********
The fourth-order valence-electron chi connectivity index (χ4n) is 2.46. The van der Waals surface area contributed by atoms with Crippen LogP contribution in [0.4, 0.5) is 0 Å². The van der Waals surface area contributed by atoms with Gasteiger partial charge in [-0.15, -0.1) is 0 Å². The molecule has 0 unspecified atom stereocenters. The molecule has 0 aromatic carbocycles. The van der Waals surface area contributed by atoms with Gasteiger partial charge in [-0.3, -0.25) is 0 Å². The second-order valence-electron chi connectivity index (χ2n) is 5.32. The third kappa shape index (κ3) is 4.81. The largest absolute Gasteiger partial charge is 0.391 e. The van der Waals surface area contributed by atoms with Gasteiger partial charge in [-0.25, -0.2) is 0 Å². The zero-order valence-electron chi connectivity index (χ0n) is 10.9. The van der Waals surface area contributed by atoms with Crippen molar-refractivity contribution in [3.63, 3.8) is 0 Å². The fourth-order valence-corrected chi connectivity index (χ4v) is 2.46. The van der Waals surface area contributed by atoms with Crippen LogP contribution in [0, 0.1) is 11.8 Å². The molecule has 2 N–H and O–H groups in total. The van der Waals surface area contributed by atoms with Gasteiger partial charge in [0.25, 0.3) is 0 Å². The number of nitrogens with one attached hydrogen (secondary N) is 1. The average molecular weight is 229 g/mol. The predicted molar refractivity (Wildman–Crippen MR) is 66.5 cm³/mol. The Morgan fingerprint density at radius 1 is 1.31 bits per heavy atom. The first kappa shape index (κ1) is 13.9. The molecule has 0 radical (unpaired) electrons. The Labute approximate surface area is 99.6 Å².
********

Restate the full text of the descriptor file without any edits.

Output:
The fourth-order valence-electron chi connectivity index (χ4n) is 2.46. The van der Waals surface area contributed by atoms with Crippen LogP contribution in [0.4, 0.5) is 0 Å². The van der Waals surface area contributed by atoms with Gasteiger partial charge in [-0.15, -0.1) is 0 Å². The molecule has 0 unspecified atom stereocenters. The molecule has 0 aromatic carbocycles. The van der Waals surface area contributed by atoms with Gasteiger partial charge in [-0.3, -0.25) is 0 Å². The second-order valence-electron chi connectivity index (χ2n) is 5.32. The third kappa shape index (κ3) is 4.81. The largest absolute Gasteiger partial charge is 0.391 e. The van der Waals surface area contributed by atoms with Gasteiger partial charge in [-0.25, -0.2) is 0 Å². The zero-order valence-electron chi connectivity index (χ0n) is 10.9. The van der Waals surface area contributed by atoms with Crippen molar-refractivity contribution in [3.63, 3.8) is 0 Å². The fourth-order valence-corrected chi connectivity index (χ4v) is 2.46. The van der Waals surface area contributed by atoms with Crippen LogP contribution in [0, 0.1) is 11.8 Å². The molecule has 2 N–H and O–H groups in total. The van der Waals surface area contributed by atoms with Gasteiger partial charge in [0.25, 0.3) is 0 Å². The number of nitrogens with one attached hydrogen (secondary N) is 1. The average molecular weight is 229 g/mol. The predicted molar refractivity (Wildman–Crippen MR) is 66.5 cm³/mol. The Morgan fingerprint density at radius 1 is 1.31 bits per heavy atom. The first kappa shape index (κ1) is 13.9. The molecule has 0 radical (unpaired) electrons. The Labute approximate surface area is 99.6 Å².